The Fifth Amendment to the U.S. Constitution guarantees that an individual cannot be compelled by the government to provide incriminating information about herself – the so-called “right to remain silent.” When an individual “takes the Fifth,” she invokes that right and refuses to answer questions or provide information that might incriminate her.
The Fifth Amendment can be invoked only in certain situations.
- An individual can only invoke the Fifth Amendment in response to a communication that is compelled, such as through a subpoena or other legal process.
- The communication must also be testimonial in nature. In other words, it must relate to either express or implied assertions of fact or belief. For example, a nod would be considered a testimonial communication for purposes of the Fifth Amendment. So would the act of producing documents or any other piece of evidence; the act of production communicates an implied assertion that the individual possessed the evidence.
- Finally, the testimony must be self-incriminating, such that the information would provide a link in the chain of evidence needed to prosecute the individual for a crime. Thus, the information itself need not be incriminating; it suffices that the information would lead to the discovery of incriminating evidence.
Because the communication must be self-incriminating, an individual who has received immunity cannot invoke the Fifth Amendment as a basis for refusing to answer questions; any statements would not be incriminating because the immunity prevents the government from using those statements (or any evidence derived from them) in a criminal prosecution against the individual. Likewise, an individual who has received a pardon may not have any basis for invoking the Fifth Amendment. Finally, an individual who has been convicted of a crime and sentenced cannot invoke the Fifth Amendment.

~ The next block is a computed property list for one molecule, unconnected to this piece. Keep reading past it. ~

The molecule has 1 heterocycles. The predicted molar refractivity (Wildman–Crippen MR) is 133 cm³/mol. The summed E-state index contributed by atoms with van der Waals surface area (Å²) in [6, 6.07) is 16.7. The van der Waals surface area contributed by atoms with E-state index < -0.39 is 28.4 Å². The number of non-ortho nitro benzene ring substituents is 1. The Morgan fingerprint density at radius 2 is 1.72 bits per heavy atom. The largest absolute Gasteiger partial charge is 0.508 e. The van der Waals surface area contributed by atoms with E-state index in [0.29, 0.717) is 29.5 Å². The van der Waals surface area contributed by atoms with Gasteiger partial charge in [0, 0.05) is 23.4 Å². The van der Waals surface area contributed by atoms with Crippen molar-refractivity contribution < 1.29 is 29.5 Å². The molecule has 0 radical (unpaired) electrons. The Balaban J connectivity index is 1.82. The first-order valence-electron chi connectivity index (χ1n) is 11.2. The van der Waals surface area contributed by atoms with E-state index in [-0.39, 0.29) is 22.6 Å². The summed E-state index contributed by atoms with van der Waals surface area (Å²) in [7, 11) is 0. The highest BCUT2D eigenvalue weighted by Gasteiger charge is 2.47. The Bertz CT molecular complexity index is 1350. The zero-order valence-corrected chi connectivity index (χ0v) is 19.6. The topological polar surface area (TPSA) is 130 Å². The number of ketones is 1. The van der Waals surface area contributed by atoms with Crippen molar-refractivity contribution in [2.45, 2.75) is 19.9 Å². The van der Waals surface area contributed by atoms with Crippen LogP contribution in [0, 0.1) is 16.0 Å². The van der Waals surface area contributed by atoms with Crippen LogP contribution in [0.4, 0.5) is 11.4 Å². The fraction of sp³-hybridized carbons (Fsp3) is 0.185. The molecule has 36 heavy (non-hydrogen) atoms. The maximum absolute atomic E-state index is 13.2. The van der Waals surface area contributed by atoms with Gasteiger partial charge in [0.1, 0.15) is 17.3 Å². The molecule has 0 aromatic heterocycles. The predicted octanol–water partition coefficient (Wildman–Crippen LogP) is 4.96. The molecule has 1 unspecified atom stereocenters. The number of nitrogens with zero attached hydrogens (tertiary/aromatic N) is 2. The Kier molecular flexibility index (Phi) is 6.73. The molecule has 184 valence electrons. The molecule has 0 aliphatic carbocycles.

When an individual takes the Fifth, her silence or refusal to answer questions cannot be used against her in a criminal case. A prosecutor cannot argue to the jury that the defendant’s silence implies guilt. And prosecutors typically cannot even call a witness before the grand jury if the prosecutor knows the witness will invoke the Fifth Amendment.
But taking the Fifth can have severe consequences nonetheless. In a civil case or a civil enforcement action, the judge or jury can draw an adverse inference to support liability when the defendant invokes the Fifth Amendment. And an employee who invokes the Fifth Amendment in response to questions from federal agents who are investigating corporate wrongdoing might be fired as a result.
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